CHARACTER: The Crucial Aspect of Exceptional Leaders

Management discipline, technical acumen, and experience all play a role in the kinds of results an organization’s leader is able to achieve. Good leaders can be relied on to consistently bring groups of people together to achieve common goals in a normal operating environment. Thoughtful plans, careful resource management, and regular communication enable good leaders to guide their teams to deliver high quality results, on time, within budget, and in-line with plan. Staffing management positions with good leaders is a cornerstone of running a high performing business.

However, exceptional leaders are those who stand out in a crisis, when the normal operating rhythm is disrupted and the risks become more acute. Uncertainty compresses timelines, challenges assumptions, and presents new variables that can invalidate the best of plans and unsettle staff and other stakeholders. Despite these circumstances, exceptional leaders are able to steer an organization through a crisis because they have something more than business expertise and leadership skills: they have “character”. There are five core qualities that I believe serve as foundational characteristics of an exceptional leader:

  • Vision – a leader has a forward-looking sense of purpose and communicates it effectively.
  • Integrity – a leader speaks truthfully, acts reliably, and takes accountability.
  • Courage – a leader measures risks but is also willing to make hard decisions and act.
  • Awareness – a leader recognizes and adapts to the relative strengths and weaknesses in self and others.
  • Resilience – a leader has the drive to succeed in all circumstances, and the fortitude to be the source of stability in the face of adversity.

These character qualities are not reserved solely for senior managers, nor do individuals assigned to leadership positions automatically gain these qualities upon assuming a role. Some individuals in formal management roles never learn the skills necessary to be a strong leader, and they may not have many of the essential qualities above that are so critical in a crisis. Although some people seem to be natural leaders, for most people, leadership skills need to be explicitly taught, and the character qualities need to be encouraged and nurtured. In fact, these very same character qualities that make some leaders exceptional are important to develop more broadly within an organization. This is because people who work in an environment that fosters a strong character leadership ethos become exceptional followers: well positioned to execute the strategic agenda, shoulder more responsibility, and ultimately become formal leaders themselves in the future.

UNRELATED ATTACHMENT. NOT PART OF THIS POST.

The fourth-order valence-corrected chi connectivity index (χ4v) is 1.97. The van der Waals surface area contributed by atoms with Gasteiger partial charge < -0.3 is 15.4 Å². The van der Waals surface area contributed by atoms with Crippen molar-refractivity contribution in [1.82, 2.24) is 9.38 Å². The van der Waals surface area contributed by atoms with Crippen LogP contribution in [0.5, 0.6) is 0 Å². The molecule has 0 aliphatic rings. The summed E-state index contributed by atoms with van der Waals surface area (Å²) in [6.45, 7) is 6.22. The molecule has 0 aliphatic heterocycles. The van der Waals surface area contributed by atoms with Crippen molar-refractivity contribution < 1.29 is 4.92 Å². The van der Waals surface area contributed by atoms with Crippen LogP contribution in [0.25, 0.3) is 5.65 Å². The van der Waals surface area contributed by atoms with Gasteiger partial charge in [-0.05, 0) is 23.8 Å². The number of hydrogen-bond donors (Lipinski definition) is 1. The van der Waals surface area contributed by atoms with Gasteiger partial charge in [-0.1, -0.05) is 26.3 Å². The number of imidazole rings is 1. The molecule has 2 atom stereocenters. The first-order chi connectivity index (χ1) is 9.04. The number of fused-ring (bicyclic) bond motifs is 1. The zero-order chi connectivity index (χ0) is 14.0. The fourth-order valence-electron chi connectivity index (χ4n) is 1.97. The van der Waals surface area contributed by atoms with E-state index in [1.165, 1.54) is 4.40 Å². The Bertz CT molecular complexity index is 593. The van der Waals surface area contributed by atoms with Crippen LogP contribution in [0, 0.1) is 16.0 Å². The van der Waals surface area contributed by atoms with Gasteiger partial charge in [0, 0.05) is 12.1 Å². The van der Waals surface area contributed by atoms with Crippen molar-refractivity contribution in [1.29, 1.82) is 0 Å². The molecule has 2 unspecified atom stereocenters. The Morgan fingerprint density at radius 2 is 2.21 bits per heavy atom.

Musing on the topic of leadership, I reflected on my time at the U.S. Army Ranger Course – the Army’s premier small unit tactics school and arguably its toughest course – both as a student and later as an instructor. Ranger School is known not only for its high intensity training, physical deprivation, and challenging environments, but also for its very low (<50%) successful completion rate. Few soldiers earn the opportunity to attend this elite course; candidates must first volunteer and then pass selection to gain admission. During the months of training, students hone skills in a variety of military disciplines while under constant evaluation in practical leadership exercises. Students must function for months on restricted calories and limited sleep. It is not a “management” course, rather it is an extended test of personal character, physical and mental resilience, and the ability to lead in extreme conditions.

The premise of Ranger School is to simulate the conditions of battle in traditional special operations assignments: covert, hit-and-run style operations deep behind enemy lines. The challenges change daily. One night, a ranger team might insert by parachute to destroy a well-guarded supply base. Another night, the team might use small boats to traverse a swamp and conduct a hostage rescue or scale a mountain to perform reconnaissance on suspected enemy activity. Students must regularly adapt to dynamic circumstances and work with various personalities among the other candidates and instructors.

There is one other distinguishing factor about the course – there is no rank. Traditional military hierarchy, and the deference that goes with it, is left outside the gates. Officers and enlisted soldiers alike are simply assigned an anonymizing roster number and treated equally. Authority is not granted based on title, seniority, or experience. Instead, leadership roles rotate between students from mission to mission. Students must be able to shift from follower to leader and back again, with little notice or pattern. To meet course objectives, coordinated team execution is essential to success, far out shadowing individual performance.